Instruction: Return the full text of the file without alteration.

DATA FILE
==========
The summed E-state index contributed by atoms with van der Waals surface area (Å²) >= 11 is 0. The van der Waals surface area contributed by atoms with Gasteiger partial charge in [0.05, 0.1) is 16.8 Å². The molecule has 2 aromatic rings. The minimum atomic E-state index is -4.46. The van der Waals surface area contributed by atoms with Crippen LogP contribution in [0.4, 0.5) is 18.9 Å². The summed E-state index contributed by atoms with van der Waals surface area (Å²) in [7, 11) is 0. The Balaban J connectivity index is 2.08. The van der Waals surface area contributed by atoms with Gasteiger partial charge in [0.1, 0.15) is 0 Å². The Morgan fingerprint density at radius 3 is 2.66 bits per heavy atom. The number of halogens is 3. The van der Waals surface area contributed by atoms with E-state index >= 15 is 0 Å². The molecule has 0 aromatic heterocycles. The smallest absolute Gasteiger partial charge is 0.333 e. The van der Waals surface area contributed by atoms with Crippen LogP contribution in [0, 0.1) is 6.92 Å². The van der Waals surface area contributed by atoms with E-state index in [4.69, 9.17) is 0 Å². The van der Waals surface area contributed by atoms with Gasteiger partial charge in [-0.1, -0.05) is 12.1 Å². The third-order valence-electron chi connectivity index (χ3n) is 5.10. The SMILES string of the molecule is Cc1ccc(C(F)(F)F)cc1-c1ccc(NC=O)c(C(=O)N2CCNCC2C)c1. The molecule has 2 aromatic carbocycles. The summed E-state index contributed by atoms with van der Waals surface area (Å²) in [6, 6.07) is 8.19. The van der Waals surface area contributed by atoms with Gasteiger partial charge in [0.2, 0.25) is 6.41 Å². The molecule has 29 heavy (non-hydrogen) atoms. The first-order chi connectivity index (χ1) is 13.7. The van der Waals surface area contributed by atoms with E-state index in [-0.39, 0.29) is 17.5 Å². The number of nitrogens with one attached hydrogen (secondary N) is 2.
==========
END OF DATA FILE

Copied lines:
The summed E-state index contributed by atoms with van der Waals surface area (Å²) >= 11 is 0. The van der Waals surface area contributed by atoms with Gasteiger partial charge in [0.05, 0.1) is 16.8 Å². The molecule has 2 aromatic rings. The minimum atomic E-state index is -4.46. The van der Waals surface area contributed by atoms with Crippen LogP contribution in [0.4, 0.5) is 18.9 Å². The summed E-state index contributed by atoms with van der Waals surface area (Å²) in [7, 11) is 0. The Balaban J connectivity index is 2.08. The van der Waals surface area contributed by atoms with Gasteiger partial charge in [0.1, 0.15) is 0 Å². The Morgan fingerprint density at radius 3 is 2.66 bits per heavy atom. The number of halogens is 3. The van der Waals surface area contributed by atoms with E-state index >= 15 is 0 Å². The molecule has 0 aromatic heterocycles. The smallest absolute Gasteiger partial charge is 0.333 e. The van der Waals surface area contributed by atoms with Crippen LogP contribution in [0, 0.1) is 6.92 Å². The van der Waals surface area contributed by atoms with E-state index in [4.69, 9.17) is 0 Å². The van der Waals surface area contributed by atoms with Gasteiger partial charge in [-0.1, -0.05) is 12.1 Å². The third-order valence-electron chi connectivity index (χ3n) is 5.10. The SMILES string of the molecule is Cc1ccc(C(F)(F)F)cc1-c1ccc(NC=O)c(C(=O)N2CCNCC2C)c1. The molecule has 2 aromatic carbocycles. The summed E-state index contributed by atoms with van der Waals surface area (Å²) in [6, 6.07) is 8.19. The van der Waals surface area contributed by atoms with Gasteiger partial charge in [0.2, 0.25) is 6.41 Å². The molecule has 29 heavy (non-hydrogen) atoms. The first-order chi connectivity index (χ1) is 13.7. The van der Waals surface area contributed by atoms with E-state index in [-0.39, 0.29) is 17.5 Å². The number of nitrogens with one attached hydrogen (secondary N) is 2.